Here’s the odd thing. Most folk are so damn sick of “being nice” in the real world that one of the reasons they pick up a book is to delve into a world where people do what they want and get away with it. They don’t wait for the police to deal with a noisy neighbour, they burn their garage down. They don’t have a quiet chat with the parents of kids terrorising the streets, they terrorise the kids and teach them a lesson they’ll never forget.

In the books we love, our favourite characters have the courage of their convictions. They say what’s on their minds even if it means the wrath of an entire nation of believers. The books we love most allow us to experience (just for a moment and deep in our imaginations) what it would be like to act with absolute abandon, to survive and to fight. Doesn’t matter what it’s for. Whether for love or for life. We know when we crack the first page of a book we love that our character will win. One way or another. They will be victorious. 

So, why then, when we sit down to write a story, our own piece of fiction, do we play it safe?

Take a moment to look at book trends. There is always a “first of it’s kind” that makes it HUGE. Harry Potter, Lord of the Rings, Hunger Games, Twilight Saga… Then a few months after these book hit the waves, look at what follows. A thousand copycats. A thousand books written by folk who say “ohhhhhh, people like (fill the blank)” and merrily go and write one just like it. Those books, at best, end up average. They might be expertly written – perhaps even better than the author they’re aspiring to. But it’s still an imitation in a shadow.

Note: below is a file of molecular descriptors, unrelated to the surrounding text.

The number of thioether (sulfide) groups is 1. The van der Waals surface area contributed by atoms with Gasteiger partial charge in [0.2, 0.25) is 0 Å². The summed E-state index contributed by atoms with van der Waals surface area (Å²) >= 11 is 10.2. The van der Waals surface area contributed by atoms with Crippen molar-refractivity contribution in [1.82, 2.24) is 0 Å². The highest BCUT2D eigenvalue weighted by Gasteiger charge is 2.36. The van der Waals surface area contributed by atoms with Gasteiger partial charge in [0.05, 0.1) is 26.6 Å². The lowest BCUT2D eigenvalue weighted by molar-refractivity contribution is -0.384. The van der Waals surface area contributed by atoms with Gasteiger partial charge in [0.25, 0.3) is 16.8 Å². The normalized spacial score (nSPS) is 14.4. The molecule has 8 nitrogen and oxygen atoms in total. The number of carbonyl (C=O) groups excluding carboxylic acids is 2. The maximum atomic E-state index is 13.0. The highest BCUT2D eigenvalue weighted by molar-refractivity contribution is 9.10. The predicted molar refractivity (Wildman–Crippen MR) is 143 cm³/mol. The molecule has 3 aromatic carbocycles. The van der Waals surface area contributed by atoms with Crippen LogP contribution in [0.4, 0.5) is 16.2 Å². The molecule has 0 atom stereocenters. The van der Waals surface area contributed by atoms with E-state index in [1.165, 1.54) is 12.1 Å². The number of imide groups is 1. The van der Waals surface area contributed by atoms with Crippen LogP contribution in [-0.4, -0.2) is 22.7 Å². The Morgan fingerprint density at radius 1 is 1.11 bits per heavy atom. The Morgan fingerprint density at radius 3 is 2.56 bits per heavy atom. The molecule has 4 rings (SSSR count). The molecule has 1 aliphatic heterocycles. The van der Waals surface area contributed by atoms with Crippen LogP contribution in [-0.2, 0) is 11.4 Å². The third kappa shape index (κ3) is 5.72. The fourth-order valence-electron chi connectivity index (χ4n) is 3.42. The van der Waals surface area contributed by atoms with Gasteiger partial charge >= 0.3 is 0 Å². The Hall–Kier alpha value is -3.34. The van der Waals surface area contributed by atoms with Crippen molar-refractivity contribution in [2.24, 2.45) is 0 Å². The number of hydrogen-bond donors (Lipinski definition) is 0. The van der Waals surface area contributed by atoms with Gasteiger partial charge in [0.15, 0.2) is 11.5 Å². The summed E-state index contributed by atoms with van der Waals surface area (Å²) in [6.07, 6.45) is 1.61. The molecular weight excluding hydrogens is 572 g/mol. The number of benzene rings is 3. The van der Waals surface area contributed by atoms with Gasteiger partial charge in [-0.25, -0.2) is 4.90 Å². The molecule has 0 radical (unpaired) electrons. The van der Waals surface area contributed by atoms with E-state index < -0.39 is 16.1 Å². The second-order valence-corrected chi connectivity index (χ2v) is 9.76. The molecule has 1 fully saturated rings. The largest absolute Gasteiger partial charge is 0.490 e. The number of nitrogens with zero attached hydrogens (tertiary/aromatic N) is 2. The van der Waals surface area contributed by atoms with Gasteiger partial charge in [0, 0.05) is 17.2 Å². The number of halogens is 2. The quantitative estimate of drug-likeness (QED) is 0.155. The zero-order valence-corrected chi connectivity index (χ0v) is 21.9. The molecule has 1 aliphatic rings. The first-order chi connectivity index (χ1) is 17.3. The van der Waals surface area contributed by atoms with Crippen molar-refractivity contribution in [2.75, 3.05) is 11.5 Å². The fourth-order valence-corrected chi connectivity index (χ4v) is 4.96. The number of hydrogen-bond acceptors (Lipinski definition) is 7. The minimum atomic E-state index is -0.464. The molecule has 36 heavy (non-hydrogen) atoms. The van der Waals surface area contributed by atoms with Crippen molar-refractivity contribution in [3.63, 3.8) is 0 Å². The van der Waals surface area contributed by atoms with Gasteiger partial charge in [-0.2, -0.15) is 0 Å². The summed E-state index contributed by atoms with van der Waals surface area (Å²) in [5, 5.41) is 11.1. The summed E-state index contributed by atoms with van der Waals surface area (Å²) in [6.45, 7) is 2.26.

So instead of writing what you think people will like, write what YOU LOVE. Write a story whose characters make you want to laugh, cry and climb trees. Write plots that tie you in knots, break your heart, sweat, scream and believe.

Because that’s what people really want.

Break the rules today!
Tina

 

 

What’s out your window?

InspirationJust getting into Twitter and I’m following a guy called Jonathan Gunson at BestSellerLabs.com. He’s got some interesting stuff on how to enjoy Twitter without getting tied in ribbons, bows and knots.